Mass education expansion is a necessity outcome that occurs in a society where the effects of high dependency and density ratios are less mitigated by policy/institutional opportunities. Population pressure effects such as land scarcity and diminishing returns to labour lead to a decline in farmers’ valuation for agriculture. Farmers do not longer consider agriculture as significant and primary as it used to be when resources are in abundance. They start to value other livelihood strategies such as wage labour or migration to urban areas. Since there is a lack of cash constraints for the expansion of wage labor in rural areas and since migration requires prior network, farmers tend to prefer and opt for education if and when schools are available. They believe that education is important for intensive agriculture, non-farm occupation and migration. Mass education is a result of farmers’ valuation decline for smallholder agriculture, non-tradable nature of the non-farm sector and society’s positive attitude change towards education. Government intervention, which was historically effective in creating elitist education, and school building does not by itself create a demand for mass education in rural areas.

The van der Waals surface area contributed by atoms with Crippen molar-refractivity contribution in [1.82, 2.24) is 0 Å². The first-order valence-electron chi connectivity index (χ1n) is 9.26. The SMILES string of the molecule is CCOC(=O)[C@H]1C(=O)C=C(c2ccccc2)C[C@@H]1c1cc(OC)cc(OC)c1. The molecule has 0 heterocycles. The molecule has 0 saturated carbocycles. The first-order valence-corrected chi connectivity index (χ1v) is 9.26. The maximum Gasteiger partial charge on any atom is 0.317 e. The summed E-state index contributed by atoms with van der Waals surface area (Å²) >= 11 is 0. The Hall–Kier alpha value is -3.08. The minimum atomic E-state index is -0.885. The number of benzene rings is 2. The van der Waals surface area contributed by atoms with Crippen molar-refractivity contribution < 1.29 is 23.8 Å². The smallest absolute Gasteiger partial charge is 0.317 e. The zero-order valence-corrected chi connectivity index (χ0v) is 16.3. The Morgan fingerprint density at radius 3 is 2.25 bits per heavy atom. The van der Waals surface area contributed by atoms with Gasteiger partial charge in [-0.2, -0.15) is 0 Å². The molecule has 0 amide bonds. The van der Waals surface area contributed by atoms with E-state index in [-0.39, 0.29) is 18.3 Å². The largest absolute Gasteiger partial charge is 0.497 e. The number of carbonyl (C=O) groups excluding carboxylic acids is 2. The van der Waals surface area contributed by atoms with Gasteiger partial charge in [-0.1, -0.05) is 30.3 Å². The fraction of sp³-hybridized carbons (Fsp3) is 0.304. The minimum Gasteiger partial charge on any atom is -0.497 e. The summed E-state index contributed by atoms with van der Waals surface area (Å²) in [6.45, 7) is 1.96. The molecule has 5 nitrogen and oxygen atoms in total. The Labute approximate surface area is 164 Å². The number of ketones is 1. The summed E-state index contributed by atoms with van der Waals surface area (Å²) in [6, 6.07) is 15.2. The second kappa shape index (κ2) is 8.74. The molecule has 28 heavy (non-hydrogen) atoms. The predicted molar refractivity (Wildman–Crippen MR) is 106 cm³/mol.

2011. , 30 p.